also they would be continued on up the axes of advance into the enemy territory when taken. They were to branch left off the main road just in rear of the Tel el Eisa station. These routes – named Diamond, Boomerang, Double Bar and Square tracks – were to be the lines of communication to the infantry in the sector in which the 9th Division was to fight. On the day before the attack all these routes were marked with pictorial signs depicting their names – which were also indicated at night by illuminated signs shining backwards.
From the air the six broad tracks for the X Corps would appear like arrows on the face of the desert pointing from a long way back to the area of assault.13 Therefore, until the last possible moment, work was done only on disconnected parts in the most difficult stretches. The rest of the work was completed almost overnight two nights before the attack.
“As you train, so you fight” might well have been made the Eighth Army’s motto while it was preparing for battle. The program included special training in critically important aspects of the operation and realistic rehearsal of actual tasks by everybody. The most important tasks were first closely studied and then reduced as far as possible to a drill.
Three problems received specially close study: cooperation in offensive operations between infantry and tanks closely supporting them; clearance of minefields; and ensuring not only that the infantry would go to the right place in the right time in a night attack but that the vehicles bringing up their ammunition and stores afterwards would both be able to get forward and know where to go.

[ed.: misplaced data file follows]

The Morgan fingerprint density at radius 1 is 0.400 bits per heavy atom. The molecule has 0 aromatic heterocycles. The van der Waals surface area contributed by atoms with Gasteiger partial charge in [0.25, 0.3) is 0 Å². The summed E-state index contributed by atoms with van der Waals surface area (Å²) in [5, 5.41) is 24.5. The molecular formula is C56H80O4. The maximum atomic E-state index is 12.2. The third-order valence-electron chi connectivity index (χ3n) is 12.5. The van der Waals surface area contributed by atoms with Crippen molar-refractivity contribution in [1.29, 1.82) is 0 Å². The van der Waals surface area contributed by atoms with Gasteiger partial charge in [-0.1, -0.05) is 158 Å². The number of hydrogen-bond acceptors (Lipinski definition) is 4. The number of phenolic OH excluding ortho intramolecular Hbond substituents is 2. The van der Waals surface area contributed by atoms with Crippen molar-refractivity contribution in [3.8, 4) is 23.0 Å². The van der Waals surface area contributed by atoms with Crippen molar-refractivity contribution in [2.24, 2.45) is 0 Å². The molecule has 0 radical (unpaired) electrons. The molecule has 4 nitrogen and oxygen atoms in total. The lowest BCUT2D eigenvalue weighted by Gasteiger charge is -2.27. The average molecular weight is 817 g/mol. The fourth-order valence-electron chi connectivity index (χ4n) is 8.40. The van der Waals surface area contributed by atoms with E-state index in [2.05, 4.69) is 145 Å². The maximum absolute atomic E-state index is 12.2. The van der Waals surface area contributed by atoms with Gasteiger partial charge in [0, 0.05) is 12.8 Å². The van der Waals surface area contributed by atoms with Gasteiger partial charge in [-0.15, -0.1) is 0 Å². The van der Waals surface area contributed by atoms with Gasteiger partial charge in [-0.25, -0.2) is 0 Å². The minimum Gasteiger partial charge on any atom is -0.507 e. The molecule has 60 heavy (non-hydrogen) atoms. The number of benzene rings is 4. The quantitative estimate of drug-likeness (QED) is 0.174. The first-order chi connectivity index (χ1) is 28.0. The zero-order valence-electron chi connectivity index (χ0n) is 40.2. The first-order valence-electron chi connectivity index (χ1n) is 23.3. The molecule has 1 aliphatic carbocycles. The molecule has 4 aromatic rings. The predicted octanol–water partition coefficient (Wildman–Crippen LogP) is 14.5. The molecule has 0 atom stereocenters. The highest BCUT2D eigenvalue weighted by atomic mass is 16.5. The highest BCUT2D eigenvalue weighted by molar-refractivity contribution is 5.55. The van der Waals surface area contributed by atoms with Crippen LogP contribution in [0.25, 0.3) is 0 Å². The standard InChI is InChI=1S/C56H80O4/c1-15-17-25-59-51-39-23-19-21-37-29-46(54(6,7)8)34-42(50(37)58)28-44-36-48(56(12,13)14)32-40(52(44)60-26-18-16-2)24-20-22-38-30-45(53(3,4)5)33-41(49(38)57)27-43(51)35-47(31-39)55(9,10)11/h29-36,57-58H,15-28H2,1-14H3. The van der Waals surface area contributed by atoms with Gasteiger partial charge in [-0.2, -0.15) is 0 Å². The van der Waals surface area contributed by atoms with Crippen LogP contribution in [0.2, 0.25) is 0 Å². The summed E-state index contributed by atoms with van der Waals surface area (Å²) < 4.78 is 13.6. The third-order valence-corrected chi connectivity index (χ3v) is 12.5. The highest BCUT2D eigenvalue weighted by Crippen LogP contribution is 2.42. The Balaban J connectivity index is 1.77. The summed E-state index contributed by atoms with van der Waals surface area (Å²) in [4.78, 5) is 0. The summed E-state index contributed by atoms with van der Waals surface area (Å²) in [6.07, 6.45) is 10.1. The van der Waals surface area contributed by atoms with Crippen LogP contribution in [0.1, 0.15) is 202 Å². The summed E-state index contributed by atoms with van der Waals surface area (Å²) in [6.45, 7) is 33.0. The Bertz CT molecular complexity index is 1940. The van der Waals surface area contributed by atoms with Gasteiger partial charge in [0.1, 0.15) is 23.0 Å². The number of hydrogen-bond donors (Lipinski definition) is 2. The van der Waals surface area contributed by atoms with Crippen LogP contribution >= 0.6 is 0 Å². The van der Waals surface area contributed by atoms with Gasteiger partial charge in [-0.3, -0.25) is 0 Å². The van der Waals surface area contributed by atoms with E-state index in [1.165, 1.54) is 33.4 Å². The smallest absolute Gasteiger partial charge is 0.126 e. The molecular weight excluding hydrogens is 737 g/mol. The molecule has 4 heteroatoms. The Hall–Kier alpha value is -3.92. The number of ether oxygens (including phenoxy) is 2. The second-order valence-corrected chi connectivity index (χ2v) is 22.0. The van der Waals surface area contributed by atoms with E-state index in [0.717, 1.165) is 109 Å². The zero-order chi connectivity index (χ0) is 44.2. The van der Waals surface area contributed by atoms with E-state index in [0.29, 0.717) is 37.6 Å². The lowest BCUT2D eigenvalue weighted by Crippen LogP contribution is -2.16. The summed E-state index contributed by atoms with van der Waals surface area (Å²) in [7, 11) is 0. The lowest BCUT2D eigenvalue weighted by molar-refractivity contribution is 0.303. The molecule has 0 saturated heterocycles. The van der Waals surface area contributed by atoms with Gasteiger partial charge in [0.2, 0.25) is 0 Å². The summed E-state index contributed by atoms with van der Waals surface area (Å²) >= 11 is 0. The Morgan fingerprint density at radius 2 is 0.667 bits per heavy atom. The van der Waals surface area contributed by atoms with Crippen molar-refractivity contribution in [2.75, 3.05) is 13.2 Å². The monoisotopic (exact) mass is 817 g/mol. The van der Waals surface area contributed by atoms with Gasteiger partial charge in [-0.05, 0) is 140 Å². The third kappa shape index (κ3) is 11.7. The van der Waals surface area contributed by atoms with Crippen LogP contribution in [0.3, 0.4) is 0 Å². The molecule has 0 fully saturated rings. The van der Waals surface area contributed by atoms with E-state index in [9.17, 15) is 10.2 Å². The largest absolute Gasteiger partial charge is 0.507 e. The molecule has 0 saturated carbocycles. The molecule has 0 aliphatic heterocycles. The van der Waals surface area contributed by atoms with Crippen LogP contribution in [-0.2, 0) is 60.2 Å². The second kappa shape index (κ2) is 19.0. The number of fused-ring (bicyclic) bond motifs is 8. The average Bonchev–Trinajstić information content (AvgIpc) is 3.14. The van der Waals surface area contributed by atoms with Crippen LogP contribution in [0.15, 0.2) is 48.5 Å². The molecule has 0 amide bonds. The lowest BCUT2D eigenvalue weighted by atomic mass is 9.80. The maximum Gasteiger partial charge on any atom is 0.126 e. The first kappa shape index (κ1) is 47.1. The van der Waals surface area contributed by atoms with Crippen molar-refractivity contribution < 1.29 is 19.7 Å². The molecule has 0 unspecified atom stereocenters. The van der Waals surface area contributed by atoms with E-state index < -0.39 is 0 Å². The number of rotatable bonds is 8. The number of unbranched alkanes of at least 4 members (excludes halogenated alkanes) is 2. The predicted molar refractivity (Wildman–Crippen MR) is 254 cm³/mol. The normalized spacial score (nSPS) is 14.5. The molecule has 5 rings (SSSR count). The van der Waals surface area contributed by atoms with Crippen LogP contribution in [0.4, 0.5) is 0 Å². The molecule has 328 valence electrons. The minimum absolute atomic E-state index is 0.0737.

A study of close cooperation between infantry and tanks in attack had begun before the planning for Operation LIGHTFOOT got under way. At the suggestion of Brigadier Richards, battalions of the 9th Division when not in the line carried out exercises with a regiment of the 1st Army Tank Brigade. After a reorganisation of the armoured formations was effected, Brigadier Richards became the commander of the 23rd Armoured Brigade which was to support the 9th Division and other divisions of the XXX Corps in LIGHTFOOT and, in accordance with Montgomery’s instruction that “tanks that are to work in close cooperation with infantry must actually train with that infantry from now onwards”, the training was continued and extended to cover the additional problems of clearing minefields and attacking through them with tanks and infantry in a night attack.
At the direction of the Eighth Army’s Chief Engineer (Brigadier Kisch), a drill for minefield clearance was worked out first (and appropriately) in the armoured corps and then made standard for the whole army. A school of mine clearance was then established. The minefields were the enemy’s main obstacle. Their clearance was the most difficult problem to surmount in the task the Eighth Army had been set. In the main the fields consisted of buried anti-tank mines but were “booby-trapped” at random with the extremely lethal “S” type (anti-personnel)